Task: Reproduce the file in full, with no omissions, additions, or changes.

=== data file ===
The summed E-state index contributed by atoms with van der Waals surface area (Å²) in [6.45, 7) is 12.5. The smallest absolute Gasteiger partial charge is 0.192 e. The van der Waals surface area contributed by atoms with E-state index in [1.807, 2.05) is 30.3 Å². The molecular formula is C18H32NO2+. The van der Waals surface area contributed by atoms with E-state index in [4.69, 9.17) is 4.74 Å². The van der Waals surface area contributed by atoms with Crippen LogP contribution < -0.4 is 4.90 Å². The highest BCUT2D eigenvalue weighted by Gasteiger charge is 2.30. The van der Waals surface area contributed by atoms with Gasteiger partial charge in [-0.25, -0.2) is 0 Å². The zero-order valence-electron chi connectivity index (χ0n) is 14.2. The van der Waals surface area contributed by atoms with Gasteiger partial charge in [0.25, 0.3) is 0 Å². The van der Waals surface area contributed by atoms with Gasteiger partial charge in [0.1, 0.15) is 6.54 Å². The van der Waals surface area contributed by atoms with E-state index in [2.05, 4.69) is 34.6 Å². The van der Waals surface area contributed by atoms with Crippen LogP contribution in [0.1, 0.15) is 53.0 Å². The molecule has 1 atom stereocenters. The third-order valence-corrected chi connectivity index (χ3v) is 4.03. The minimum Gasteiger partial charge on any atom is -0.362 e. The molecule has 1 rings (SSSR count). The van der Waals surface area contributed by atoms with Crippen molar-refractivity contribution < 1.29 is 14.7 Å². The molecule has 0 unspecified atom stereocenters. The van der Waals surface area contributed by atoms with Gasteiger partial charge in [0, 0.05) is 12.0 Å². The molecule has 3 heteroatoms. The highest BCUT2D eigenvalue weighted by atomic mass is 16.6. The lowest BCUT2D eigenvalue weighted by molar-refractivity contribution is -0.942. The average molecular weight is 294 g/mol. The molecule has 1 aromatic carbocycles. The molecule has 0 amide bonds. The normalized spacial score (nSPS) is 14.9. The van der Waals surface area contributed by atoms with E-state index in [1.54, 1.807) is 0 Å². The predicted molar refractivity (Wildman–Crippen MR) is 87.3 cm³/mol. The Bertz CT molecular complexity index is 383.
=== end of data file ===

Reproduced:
The summed E-state index contributed by atoms with van der Waals surface area (Å²) in [6.45, 7) is 12.5. The smallest absolute Gasteiger partial charge is 0.192 e. The van der Waals surface area contributed by atoms with E-state index in [1.807, 2.05) is 30.3 Å². The molecular formula is C18H32NO2+. The van der Waals surface area contributed by atoms with E-state index in [4.69, 9.17) is 4.74 Å². The van der Waals surface area contributed by atoms with Crippen LogP contribution < -0.4 is 4.90 Å². The highest BCUT2D eigenvalue weighted by Gasteiger charge is 2.30. The van der Waals surface area contributed by atoms with Gasteiger partial charge in [-0.25, -0.2) is 0 Å². The zero-order valence-electron chi connectivity index (χ0n) is 14.2. The van der Waals surface area contributed by atoms with Gasteiger partial charge in [0.25, 0.3) is 0 Å². The van der Waals surface area contributed by atoms with Gasteiger partial charge in [0.1, 0.15) is 6.54 Å². The van der Waals surface area contributed by atoms with E-state index in [2.05, 4.69) is 34.6 Å². The van der Waals surface area contributed by atoms with Crippen LogP contribution in [0.1, 0.15) is 53.0 Å². The molecule has 1 atom stereocenters. The third-order valence-corrected chi connectivity index (χ3v) is 4.03. The minimum Gasteiger partial charge on any atom is -0.362 e. The molecule has 1 rings (SSSR count). The van der Waals surface area contributed by atoms with Crippen molar-refractivity contribution < 1.29 is 14.7 Å². The molecule has 0 unspecified atom stereocenters. The van der Waals surface area contributed by atoms with Gasteiger partial charge in [0, 0.05) is 12.0 Å². The molecule has 3 heteroatoms. The highest BCUT2D eigenvalue weighted by atomic mass is 16.6. The lowest BCUT2D eigenvalue weighted by molar-refractivity contribution is -0.942. The average molecular weight is 294 g/mol. The molecule has 1 aromatic carbocycles. The molecule has 0 amide bonds. The normalized spacial score (nSPS) is 14.9. The van der Waals surface area contributed by atoms with E-state index in [1.54, 1.807) is 0 Å². The predicted molar refractivity (Wildman–Crippen MR) is 87.3 cm³/mol. The Bertz CT molecular complexity index is 383.